When we demo our platform to charities, one of the reactions induced is a reflection on the charity’s own brand, or event site.
Sometimes the move to start using Funraisin is part of a larger process combining CRM selection and/or redesigning how the charities’ websites are serving their users. If you are a charity wondering whether you should be upgrading your website, you will probably be looking to pick an agency to take on the job. With a plethora of digital agencies in cities worldwide, how do you make this decision?
Having worked in a number of agency environments, these are some questions I’d advise you to put to your website suitors:
User experience capabilities
User experience (UX) is pretty exciting these days. That’s justified – it’s an important process for ensuring that your website serves all of user types. But an agency being able to make wireframes is not evidence they will create a good user experience. If your agency talks about UX, ask them what specialist analytics their UX designers use to analyse existing traffic such as eye tracking tools and heat mapping. Any good wireframes will use analytics data to inform the user journeys being created for the differing website personas.
Google analytics certification is free, so you’d expect the UX team of a credible agency to be on top of that. And products like Hotjar enable you to see exactly how users are interacting with your site with visual representations of their clicks, taps and scrolling behaviour. You might not want to use that service – but you want to know that your agency knows how to take it to the next level.
Developers are going to strongly inform the decisions about which Content Management System (CMS) you are going to use, but their priorities will be different to yours. Developers will want a platform that’s been well built, is easy to customise and to add third party integrations to.
These are important, but unless your charity has a team of developers too, ongoing customisation opportunities are equal to – or less important – than content edits and crafting beautiful pages with easy to use tools. When you meet agencies, ask them which CMS’ they commonly develop on, and which of these would most closely fit your requirements. Many agencies will start their UX process without making a decision about the CMS they want to use, but they should be able to point you to CMS’ they like and think could work for your charity right from the start. At this point you should also take into consideration the ongoing maintenance required in keeping your chosen CMS up to date with security enhancements, ongoing feature updates and what team make up will be needed to ensure this happens regularly. Charities aren’t software developers so having those resources in house may not be practical.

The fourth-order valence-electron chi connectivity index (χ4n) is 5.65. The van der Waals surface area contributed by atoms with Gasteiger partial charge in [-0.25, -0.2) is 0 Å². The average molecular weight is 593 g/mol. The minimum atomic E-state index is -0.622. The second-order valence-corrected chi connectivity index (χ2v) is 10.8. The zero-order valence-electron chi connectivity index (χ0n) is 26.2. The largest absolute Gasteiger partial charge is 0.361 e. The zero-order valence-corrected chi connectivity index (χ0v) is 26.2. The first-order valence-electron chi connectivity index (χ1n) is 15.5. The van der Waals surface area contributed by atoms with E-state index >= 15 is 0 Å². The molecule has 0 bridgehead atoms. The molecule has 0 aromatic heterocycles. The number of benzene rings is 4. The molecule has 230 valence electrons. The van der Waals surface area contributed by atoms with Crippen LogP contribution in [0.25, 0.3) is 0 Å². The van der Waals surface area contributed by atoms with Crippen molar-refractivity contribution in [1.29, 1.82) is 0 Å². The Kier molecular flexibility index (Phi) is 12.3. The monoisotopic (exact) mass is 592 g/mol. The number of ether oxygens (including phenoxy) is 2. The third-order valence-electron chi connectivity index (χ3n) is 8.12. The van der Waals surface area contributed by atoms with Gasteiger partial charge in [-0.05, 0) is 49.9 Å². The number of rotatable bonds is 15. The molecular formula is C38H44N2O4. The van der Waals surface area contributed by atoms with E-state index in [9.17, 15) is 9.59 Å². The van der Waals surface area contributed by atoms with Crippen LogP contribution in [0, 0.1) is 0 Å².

The achilles heel of many agencies. If your agency says they do testing, ask them how – for example, pairing, mind mapping or mostly spray and pray. You’ll be surprised how often they won’t be able to talk you through a comprehensive testing process.
Ideally what you want to see is time set aside in the project timeline for internal testing and quality assurance (QA) and following this, time for client led user acceptance testing (UAT). The agency may manage testing internally with a project manager and / or support team, or they may want to outsource it. Outsourcing might increase costs, but in my experience the quality of external testers is extremely high. If you’re launching a new brand site or important event site, using specialist testers prior to your launch is well worth considering.
Search engine optimisation
Search engine optimisation (SEO) is a specialism, and there are many agencies that focus purely on this. With best practices developing all of the time, non specialist agencies struggle to keep on track of the new requirements. As a minimum you’ll want to ensure you maintain your existing site rankings so 301 redirects are a must for your new site.
Essentials to keep Google happy will be good site performance, (strongly impacted by well sized images and organised, modern code), relevant alt tags for your images, and a site hierarchy that clearly shows the content and pages you want to prioritise. Ask your agencies if they’re confident optimising your site for good performance, and what they will do to maintain your ranking at the point of go live.